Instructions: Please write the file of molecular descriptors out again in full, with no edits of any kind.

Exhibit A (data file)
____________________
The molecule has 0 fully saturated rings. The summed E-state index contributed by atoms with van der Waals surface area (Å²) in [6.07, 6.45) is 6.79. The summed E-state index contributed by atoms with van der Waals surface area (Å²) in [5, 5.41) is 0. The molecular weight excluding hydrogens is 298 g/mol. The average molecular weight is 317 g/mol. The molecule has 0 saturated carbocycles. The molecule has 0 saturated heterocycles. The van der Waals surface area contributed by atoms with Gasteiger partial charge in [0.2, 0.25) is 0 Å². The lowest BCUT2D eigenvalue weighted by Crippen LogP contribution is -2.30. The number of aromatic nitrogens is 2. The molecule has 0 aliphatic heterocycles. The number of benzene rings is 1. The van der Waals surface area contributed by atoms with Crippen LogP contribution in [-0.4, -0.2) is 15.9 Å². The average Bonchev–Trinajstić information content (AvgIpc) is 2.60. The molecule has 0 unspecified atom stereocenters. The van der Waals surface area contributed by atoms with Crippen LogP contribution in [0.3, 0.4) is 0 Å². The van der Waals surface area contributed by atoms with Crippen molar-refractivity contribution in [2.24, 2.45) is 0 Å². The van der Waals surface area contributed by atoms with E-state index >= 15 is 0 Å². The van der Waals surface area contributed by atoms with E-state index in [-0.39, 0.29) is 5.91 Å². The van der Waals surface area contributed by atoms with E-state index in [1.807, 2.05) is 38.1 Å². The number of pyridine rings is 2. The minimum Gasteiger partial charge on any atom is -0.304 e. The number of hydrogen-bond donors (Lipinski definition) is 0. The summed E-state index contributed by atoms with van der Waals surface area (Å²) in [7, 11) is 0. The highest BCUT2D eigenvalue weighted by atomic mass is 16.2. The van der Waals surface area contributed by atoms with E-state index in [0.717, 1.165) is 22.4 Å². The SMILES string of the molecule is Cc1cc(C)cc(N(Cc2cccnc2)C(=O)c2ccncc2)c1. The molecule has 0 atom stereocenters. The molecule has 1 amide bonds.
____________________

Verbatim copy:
The molecule has 0 fully saturated rings. The summed E-state index contributed by atoms with van der Waals surface area (Å²) in [6.07, 6.45) is 6.79. The summed E-state index contributed by atoms with van der Waals surface area (Å²) in [5, 5.41) is 0. The molecular weight excluding hydrogens is 298 g/mol. The average molecular weight is 317 g/mol. The molecule has 0 saturated carbocycles. The molecule has 0 saturated heterocycles. The van der Waals surface area contributed by atoms with Gasteiger partial charge in [0.2, 0.25) is 0 Å². The lowest BCUT2D eigenvalue weighted by Crippen LogP contribution is -2.30. The number of aromatic nitrogens is 2. The molecule has 0 aliphatic heterocycles. The number of benzene rings is 1. The van der Waals surface area contributed by atoms with Crippen LogP contribution in [-0.4, -0.2) is 15.9 Å². The average Bonchev–Trinajstić information content (AvgIpc) is 2.60. The molecule has 0 unspecified atom stereocenters. The van der Waals surface area contributed by atoms with Crippen LogP contribution in [0.3, 0.4) is 0 Å². The van der Waals surface area contributed by atoms with Crippen molar-refractivity contribution in [2.24, 2.45) is 0 Å². The van der Waals surface area contributed by atoms with E-state index >= 15 is 0 Å². The van der Waals surface area contributed by atoms with E-state index in [-0.39, 0.29) is 5.91 Å². The van der Waals surface area contributed by atoms with E-state index in [1.807, 2.05) is 38.1 Å². The number of pyridine rings is 2. The minimum Gasteiger partial charge on any atom is -0.304 e. The number of hydrogen-bond donors (Lipinski definition) is 0. The summed E-state index contributed by atoms with van der Waals surface area (Å²) in [7, 11) is 0. The highest BCUT2D eigenvalue weighted by atomic mass is 16.2. The van der Waals surface area contributed by atoms with E-state index in [0.717, 1.165) is 22.4 Å². The SMILES string of the molecule is Cc1cc(C)cc(N(Cc2cccnc2)C(=O)c2ccncc2)c1. The molecule has 0 atom stereocenters. The molecule has 1 amide bonds.